• Work with your president to set up institutional decision-making structures that foster innovation. At New England College, distance education and graduate programs were set up as separate divisions with separate faculties. Our undergraduate faculty, despite all the best intentions, was not equipped for innovative thinking at that time, so the president set up new structures that respected the domain of the faculty. Even so, our regional accrediting agency paid some attention to this structural change and was skeptical and limiting for some time with respect to our distance education and off-site programs. They are more comfortable now. When we collaboratively redrafted campus policy documents, including the faculty handbook, we made sure that the board had the option to set hard time limits for faculty to consider academic program matters. Not meeting a time limit means passing on the issue.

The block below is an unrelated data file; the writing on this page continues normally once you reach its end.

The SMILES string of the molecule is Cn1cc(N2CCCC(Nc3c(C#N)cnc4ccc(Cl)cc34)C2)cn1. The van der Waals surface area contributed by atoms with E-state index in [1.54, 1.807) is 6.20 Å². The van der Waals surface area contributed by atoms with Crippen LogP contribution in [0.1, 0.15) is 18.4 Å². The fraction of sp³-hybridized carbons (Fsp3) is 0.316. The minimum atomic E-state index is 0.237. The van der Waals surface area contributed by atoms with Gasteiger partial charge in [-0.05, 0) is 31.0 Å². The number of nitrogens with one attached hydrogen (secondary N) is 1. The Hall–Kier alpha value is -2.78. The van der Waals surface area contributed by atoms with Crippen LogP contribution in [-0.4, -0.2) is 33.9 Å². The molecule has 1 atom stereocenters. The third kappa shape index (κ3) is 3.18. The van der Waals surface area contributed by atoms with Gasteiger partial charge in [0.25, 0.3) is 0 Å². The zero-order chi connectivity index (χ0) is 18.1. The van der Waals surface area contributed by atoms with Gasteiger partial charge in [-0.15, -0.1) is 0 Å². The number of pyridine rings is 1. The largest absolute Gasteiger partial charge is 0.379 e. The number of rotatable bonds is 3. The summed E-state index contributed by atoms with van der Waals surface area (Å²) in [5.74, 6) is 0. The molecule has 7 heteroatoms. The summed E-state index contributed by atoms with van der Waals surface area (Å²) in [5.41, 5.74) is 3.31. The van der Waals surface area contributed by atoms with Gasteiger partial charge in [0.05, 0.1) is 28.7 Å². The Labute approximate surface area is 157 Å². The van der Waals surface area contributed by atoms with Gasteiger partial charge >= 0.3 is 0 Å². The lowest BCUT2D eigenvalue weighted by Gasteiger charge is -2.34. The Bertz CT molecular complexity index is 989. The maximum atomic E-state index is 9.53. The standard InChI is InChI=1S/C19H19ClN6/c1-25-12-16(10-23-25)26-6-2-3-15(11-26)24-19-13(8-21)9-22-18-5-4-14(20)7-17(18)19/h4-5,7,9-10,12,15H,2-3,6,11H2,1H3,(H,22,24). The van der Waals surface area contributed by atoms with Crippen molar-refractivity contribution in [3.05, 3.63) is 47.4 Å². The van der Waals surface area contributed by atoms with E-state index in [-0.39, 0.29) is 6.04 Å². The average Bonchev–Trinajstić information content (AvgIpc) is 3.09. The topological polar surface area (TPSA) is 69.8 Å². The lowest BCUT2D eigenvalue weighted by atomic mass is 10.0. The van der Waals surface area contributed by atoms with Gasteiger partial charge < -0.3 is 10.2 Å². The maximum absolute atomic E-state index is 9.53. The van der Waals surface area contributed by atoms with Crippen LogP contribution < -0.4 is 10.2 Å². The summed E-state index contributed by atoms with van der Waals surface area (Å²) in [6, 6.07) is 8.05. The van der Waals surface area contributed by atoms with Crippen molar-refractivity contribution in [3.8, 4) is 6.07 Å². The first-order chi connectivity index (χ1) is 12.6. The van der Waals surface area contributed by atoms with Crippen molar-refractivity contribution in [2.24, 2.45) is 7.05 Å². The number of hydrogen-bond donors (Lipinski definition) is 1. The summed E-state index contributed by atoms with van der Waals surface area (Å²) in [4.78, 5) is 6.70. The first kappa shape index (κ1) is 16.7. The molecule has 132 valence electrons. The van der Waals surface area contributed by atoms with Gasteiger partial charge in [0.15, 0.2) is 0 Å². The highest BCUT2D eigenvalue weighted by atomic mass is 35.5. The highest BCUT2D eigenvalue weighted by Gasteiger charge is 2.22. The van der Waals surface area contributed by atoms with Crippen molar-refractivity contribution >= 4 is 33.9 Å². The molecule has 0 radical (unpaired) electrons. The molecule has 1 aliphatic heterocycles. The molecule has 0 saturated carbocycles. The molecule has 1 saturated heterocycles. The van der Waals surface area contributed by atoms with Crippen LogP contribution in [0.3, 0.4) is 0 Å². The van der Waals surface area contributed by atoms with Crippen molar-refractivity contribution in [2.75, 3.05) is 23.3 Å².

• You must insist on strategic planning, financial modeling and regular reporting on institutional performance with the implementation of your institution’s strategic plan. But to be innovative, that’s not enough. You and your president must engage your institution in regular generative discussions, which Dick Chait and his colleagues describe as explorations that challenge traditional boundaries and thinking and envision new ways of doing business that respect your institution’s values. In other words, identifying sacred cows and de-sanctifying those unworthy of the status. At New England College, we held generative sessions at every meeting of the board. Many of our efforts in areas like distance education and hybrid programs, for instance, resulted from these institution-wide discussions with the board.